Annmarie O'Connor looks into the philosophy behind holidays
Remember the days when going on holidays meant getting away from it all?? I mean, really, getting away from it all: no smartphones, no tablets, no Wi-Fi. Vacations were just that - vacating one's physical and mental premises for a much needed reboot. The vast emptiness of time, unfilled schedules and infinite mental space allowed for a renewed flow of creativity and a lust for life. Holiday mode, if you will.
Since the onset of mass media on-the-go, things have gotten a bit skewed: answering work emails, checking social media apps, taking that sneaky Skype call; not to mention freaking out when there's no broadband signal. It's a brave new world alright; only we're all too scared to fall off the grid.
And therein lies the rub. Fully charged, never off; if we're always plugged in, how can we be tuning out? Such is the critical nature of our technocratic society that digital detox retreats have begun springing up in parts of the U.S.A. offering ?yoga and meditation classes, sunset silence, fear burning (yes, that's correct) and morning journaling services with the added benefit of fresh juices and a vegan buffet.
If the option of intense navel-gazing simply isn't an option then perhaps consider these bitesize tips to create the space for reflection without going cold turkey.
?check for a Wi-Fi signal when the plane lands, at the baggage carousel or in your hotel room. In fact, don't check it at all. There's a reason why that ?out of office? bounceback contains your phone number. If it's that important, someone will call.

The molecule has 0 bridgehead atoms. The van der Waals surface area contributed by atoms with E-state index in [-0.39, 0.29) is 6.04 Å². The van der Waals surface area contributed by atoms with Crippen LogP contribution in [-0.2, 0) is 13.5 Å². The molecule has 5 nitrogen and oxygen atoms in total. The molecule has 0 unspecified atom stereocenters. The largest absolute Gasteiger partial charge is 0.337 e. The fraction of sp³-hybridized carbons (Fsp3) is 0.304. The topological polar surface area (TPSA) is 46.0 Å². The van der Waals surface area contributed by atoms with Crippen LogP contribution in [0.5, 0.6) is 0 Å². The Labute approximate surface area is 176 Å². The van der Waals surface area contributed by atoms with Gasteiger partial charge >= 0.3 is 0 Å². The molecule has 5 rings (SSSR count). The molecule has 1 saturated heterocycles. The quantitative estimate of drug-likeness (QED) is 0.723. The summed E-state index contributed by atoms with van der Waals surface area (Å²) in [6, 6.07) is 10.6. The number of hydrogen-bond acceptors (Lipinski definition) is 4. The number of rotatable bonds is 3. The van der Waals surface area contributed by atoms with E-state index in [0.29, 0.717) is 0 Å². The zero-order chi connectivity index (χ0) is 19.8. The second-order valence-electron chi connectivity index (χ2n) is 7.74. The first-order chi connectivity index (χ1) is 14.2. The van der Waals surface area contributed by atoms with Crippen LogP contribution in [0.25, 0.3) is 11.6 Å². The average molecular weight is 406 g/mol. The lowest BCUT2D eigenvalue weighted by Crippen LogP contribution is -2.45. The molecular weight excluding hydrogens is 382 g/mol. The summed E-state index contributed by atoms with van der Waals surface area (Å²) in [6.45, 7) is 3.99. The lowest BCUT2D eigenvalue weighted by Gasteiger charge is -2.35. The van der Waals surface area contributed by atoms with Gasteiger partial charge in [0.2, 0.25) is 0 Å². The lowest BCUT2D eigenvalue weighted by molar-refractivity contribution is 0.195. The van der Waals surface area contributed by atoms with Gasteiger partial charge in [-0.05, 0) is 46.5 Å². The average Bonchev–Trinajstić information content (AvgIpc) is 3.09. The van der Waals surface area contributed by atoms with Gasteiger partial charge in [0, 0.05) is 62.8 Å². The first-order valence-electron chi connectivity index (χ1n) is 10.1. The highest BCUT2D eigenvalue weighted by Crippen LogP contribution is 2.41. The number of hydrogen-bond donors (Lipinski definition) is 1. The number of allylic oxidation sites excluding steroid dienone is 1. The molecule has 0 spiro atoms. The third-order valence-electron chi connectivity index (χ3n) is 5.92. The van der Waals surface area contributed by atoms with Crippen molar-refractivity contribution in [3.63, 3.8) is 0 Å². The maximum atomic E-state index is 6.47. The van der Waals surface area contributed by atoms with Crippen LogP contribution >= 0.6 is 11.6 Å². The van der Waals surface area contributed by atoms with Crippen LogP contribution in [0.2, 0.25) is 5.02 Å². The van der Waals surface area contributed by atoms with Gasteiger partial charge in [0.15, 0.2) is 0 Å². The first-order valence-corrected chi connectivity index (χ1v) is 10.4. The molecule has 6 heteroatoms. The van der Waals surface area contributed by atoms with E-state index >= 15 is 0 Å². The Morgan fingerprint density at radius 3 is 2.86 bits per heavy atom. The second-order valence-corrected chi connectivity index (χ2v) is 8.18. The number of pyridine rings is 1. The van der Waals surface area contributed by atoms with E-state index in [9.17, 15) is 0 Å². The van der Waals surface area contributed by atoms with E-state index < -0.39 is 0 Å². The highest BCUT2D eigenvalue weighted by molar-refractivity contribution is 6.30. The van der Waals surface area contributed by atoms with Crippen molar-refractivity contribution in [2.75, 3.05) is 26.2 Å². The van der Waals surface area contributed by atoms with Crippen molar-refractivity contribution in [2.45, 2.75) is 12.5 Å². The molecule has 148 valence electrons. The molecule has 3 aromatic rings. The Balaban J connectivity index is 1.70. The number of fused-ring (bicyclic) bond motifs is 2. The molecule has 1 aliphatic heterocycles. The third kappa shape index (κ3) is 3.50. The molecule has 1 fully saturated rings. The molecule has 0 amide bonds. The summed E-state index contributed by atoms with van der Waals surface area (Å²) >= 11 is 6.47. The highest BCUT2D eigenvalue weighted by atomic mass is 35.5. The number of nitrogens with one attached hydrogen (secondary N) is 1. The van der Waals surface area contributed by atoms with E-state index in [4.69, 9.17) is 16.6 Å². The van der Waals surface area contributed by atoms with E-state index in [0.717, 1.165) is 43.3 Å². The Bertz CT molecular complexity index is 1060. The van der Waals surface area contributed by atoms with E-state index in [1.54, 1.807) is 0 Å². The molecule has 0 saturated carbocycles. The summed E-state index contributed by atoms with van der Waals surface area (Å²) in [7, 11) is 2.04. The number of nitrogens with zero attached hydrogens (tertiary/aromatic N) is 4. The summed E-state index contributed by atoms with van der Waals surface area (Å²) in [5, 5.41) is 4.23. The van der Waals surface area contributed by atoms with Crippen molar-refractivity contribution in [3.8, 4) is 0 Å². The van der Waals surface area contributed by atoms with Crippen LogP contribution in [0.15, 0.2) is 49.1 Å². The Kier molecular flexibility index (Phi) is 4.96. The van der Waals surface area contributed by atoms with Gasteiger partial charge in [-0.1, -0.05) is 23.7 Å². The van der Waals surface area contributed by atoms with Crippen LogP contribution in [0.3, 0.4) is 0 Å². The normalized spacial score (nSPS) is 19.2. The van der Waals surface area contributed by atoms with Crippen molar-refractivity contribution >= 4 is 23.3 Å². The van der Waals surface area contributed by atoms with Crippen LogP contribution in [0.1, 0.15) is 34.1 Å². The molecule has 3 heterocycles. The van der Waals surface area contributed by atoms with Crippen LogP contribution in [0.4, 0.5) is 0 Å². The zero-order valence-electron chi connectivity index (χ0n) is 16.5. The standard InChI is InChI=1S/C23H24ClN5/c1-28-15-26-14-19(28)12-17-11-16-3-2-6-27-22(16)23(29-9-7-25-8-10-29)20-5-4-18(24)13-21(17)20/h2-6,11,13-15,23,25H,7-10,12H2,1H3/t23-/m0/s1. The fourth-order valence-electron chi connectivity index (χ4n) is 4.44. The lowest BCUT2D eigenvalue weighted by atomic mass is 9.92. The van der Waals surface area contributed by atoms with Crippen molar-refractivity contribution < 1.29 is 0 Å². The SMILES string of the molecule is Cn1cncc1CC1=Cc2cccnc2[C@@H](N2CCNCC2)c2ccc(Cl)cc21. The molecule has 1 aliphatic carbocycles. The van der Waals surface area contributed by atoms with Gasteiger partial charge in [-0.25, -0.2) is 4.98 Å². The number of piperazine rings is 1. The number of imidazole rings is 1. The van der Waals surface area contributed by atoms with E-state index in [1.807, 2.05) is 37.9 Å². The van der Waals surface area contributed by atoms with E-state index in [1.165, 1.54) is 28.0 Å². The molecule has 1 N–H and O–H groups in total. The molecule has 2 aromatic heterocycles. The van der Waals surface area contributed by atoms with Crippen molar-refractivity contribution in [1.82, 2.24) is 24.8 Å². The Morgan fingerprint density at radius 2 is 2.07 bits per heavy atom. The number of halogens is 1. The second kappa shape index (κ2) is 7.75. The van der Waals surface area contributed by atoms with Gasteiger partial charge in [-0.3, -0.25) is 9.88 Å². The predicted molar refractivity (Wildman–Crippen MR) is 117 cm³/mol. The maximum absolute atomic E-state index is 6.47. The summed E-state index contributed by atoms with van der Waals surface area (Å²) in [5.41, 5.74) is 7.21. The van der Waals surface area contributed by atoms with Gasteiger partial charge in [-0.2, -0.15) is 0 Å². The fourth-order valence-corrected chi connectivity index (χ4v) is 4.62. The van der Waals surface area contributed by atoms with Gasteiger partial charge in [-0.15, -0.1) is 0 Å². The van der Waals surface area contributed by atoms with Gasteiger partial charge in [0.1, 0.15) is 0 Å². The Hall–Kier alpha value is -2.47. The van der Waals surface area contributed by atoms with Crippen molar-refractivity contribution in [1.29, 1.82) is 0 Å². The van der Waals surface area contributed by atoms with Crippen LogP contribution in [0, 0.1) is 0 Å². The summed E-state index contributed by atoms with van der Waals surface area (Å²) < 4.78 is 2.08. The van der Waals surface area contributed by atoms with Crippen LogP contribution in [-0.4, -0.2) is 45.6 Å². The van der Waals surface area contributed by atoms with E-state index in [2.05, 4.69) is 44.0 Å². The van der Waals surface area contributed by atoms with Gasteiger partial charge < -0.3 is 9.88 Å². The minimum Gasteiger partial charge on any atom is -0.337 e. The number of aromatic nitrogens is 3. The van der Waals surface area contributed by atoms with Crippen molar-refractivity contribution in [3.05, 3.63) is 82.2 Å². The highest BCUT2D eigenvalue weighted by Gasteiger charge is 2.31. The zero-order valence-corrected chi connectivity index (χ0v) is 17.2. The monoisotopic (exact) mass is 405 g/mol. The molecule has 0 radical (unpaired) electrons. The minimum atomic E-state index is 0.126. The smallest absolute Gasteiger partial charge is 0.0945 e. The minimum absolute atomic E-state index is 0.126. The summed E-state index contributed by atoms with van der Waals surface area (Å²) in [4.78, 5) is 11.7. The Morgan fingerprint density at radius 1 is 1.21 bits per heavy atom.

...sleep with your smartphone, use it as an alarm or check twitter just before bed. The device's blue light, much like alcohol, interferes with the body's production of melatonin, disrupting deep sleep and leading to a sense of lingering fatigue. It's a hangover Jim but not as we know it.
'slap a filter on that sunset, Instagram your food or video that great time you appear to be having. Why not simply enjoy it? The memory of experience has far more impact when we commit to being present in the moment.
'meditate. Scientific studies prove that just 10 minutes of meditation (or simply sitting in silence) can have a positive effect on stress-related illnesses, improving both brain function, mood and heart health.
?learn to inhale. Shallow breathing is linked to various anxiety disorders; not to mention a host of physical ailments from sleep apnea to hypertension and constipation. The next time panic hits; breathe into it - deeply.
'master a Mudra. This set of symbolic Hindu hand gestures stimulates meridian points in the body, releasing energy blockages. To reduce fatigue and improve your immune system, try the Prana Mudra. Simply bend your ring and pinky fingers, touching the tips of these fingers with that of your thumb. ?Hold for up to 15 minutes.
All images from Getty's Lean In collection
Annmarie O'Connor @aocdotme